You Should Be Watching: Breaking Bad.
The star of this glorious TV programme by AMC is one you’ll instantly recognise; he may be the same person but it’s hard to believe.
Bryan Cranston has taken the world of acting by the jugular, showing that he may be one of the best actors of our time. It’s taken him a long time to get here after being known as the clumsy do-wrong dad Hal in Malcolm in the Middle. He’s now known as whatever role he inhabits since you don’t see that character anymore; he’s unrecognisable. He disappears into his roles like he did in Drive, like he will in Red Tails and all of the upcoming projects of the world’s busiest actor.
Director: Gavin O’Connor.
Running Time: 140 min.
Starring: Tom Hardy, Joel Edgerton, Nick Nolte, Jennifer Morrison, Frank Grillo and Kevin Dunn.
If you ask most film critics about their opinion on the best decades for blockbusters, they’d wage the pros-and-cons of the ’70s and ’80s. A time where set-design prevailed over CGI backgrounds and when special effects just weren’t that special. It was a time where they focused more on the story and characters rather than just on the visual things or one-liners here and there. In a way, I agree but this year has been a great year for blockbusters, in my opinion. In fact, thanks to this film, it just got a lot better.
Plot: After witnessing a mysterious train crash, a group of friends in the summer of 1979 begin noticing strange happenings going around in their small town, and begin to investigate into the creepy phenomenon.
Perfectly, then, this is set in 1979 which is the year Alien came out - one of the best blockbusters of all time and Ridley Scott’s greatest creations. In the wake of a superhero summer, J.J. Abrams has come out with - what could easily be and was probably going to be - two different films but merged into one. It centres on a child named Joe Lamb (Joel Courtney) who, four months later, is still reeling from the after-effects of losing his mother. His best friend, Charles (Riley Griffiths), is making a zombie film. This group of pre-teen kids (and one just-teen girl) are making a zombie film on a super 8 to enter into a youth film festival. They film at a sight with a new addition to the cast, Alice (Elle Fanning), who drives them there (illegally). When an air-force train is about to pass, Charles swipes at the opportunity to film while it flies past in its noisy wonderment for “production value”.
While they film Alice and (S)Martin (Gabriel Basso) doing their scene, Joe hears something. He watches as a pick-up truck malevolently derails this train - the pyromaniac, Cary (Ryan Lee) is in heaven at this moment - causing the cast to run for their lives while something unknown, perhaps a little “Extra-Terrestrial”, unhinges a door of the train and escapes. Strange things happen in this small town where car engines disappear out of showroom cars, mast wires disappear, rolling blackouts and local dogs being found but the calls “aren’t local”. These leave the deputy, Jackson Lamb (Kyle Chandler), baffled and searching for answers from a reluctant and irritated Colonel Nelec (Noah Emmerich). He occupies the town by cleaning up the train crash and insisting that there’s no danger even though they’re clearly searching for something.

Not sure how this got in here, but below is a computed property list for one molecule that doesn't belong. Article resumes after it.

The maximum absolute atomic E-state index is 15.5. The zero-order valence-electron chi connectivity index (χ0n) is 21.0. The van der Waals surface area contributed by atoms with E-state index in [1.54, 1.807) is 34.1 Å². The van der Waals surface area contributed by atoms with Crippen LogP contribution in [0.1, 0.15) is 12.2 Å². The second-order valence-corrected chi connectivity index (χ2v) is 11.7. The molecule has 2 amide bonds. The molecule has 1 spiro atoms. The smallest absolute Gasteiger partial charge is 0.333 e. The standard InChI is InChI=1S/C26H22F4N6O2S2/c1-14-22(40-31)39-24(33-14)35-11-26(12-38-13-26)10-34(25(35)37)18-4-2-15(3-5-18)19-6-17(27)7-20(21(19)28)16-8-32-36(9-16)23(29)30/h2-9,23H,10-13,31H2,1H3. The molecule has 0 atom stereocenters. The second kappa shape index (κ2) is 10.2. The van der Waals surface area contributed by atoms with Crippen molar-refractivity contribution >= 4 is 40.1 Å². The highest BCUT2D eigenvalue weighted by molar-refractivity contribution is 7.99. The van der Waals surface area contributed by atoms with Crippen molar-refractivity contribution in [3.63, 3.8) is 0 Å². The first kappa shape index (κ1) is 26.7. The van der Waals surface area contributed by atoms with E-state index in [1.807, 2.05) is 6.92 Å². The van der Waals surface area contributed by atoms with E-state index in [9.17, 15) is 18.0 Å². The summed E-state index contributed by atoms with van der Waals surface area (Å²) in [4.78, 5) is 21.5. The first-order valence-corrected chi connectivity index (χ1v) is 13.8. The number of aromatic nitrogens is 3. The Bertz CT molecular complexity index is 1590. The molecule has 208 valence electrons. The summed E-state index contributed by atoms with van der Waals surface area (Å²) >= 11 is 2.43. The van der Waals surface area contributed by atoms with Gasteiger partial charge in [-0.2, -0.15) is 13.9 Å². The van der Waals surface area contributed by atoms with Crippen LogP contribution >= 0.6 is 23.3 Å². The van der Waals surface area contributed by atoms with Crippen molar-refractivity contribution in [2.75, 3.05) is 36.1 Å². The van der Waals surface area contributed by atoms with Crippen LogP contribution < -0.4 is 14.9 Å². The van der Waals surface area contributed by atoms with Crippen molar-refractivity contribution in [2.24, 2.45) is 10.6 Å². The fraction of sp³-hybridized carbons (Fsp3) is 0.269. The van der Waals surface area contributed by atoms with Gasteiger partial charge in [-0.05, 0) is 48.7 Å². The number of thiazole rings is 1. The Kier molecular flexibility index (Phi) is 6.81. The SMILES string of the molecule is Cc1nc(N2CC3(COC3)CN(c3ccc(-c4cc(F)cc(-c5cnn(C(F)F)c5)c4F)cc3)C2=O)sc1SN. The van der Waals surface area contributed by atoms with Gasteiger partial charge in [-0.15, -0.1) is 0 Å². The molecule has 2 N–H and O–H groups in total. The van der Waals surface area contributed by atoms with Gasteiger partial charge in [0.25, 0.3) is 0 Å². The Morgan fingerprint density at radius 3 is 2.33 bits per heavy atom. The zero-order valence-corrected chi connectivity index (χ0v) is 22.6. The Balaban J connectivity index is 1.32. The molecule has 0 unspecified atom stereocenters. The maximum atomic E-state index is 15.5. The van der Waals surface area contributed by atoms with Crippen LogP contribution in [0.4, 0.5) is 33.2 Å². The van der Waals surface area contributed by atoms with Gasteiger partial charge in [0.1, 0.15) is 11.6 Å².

What ensues is a master class on how to make a monster film, courtesy of J. J. Abrams. He shows us that showing all your cards at once is nothing but a rookie mistake and that you should take time to build anticipation but not to infuriating levels. He times it just right - like Cloverfield - by giving us milliseconds of shimmers or glimpses of the monster. We see its damage directly and indirectly yet it takes us a very long time to actually see it. As the story goes on and on we see great shots of great scenery and levels of depth - the shot of Joe biking back from Charles’s is just simple and so are the shots after the train crash and up on the hill with it in the background.
Since the kids were making a zombie movie, there are several references to director George A. Romero. For example, Romero Chemicals as the evil company, plus the poster for one of his movies in Joe’s bedroom. You can see the film that they create, The Case, during the credits.
Now, lately, I’ve been not really been a fan of children or young teens but these children are brilliant. They’re full of emotion, full of realism and yet still make things funny. I mean, their attempts at humour aren’t attempts at all because they nail every line making it a nice comedic yet tense first half of the film and a genuine second half with their brilliant acting skills. These children could go far if they don’t ruin it for themselves with drink, drugs or bad film choices from now on. They’re onto a winner here.
The only problem was the CGI which seemed to lack in areas. For example, he builds the monster and it turns out to be a semi-original concept but a little harsh. It feels like it changes in sizes to suit the surroundings. The train crash was slightly poor too in comparison but after a $150m budget summer it’s hard to expect less than borderline perfect.
It had all the recipes of a Spielberg picture with the storytelling, the character, the character development. It doesn’t feel like a blockbuster with the effort that goes into creating traits of characters that aren’t really made any more; they have noticeable personalities which are all similar yet different and they all have idiosyncrasies which are individual to each character. It’s also got all the recipes of a J. J. Abrams creation (albeit a watered down one) with excessive lens flare but less of the mind-melting. He doesn’t try to answer your questions (a bit like Lost, actually) about the creation if it, where it came from or anything like that; it just focuses on the now which is a part of its charm. A brilliant cast with a great storyline being told by one of the great writer-directors that has entered Hollywood. One of the best blockbusters of this summer.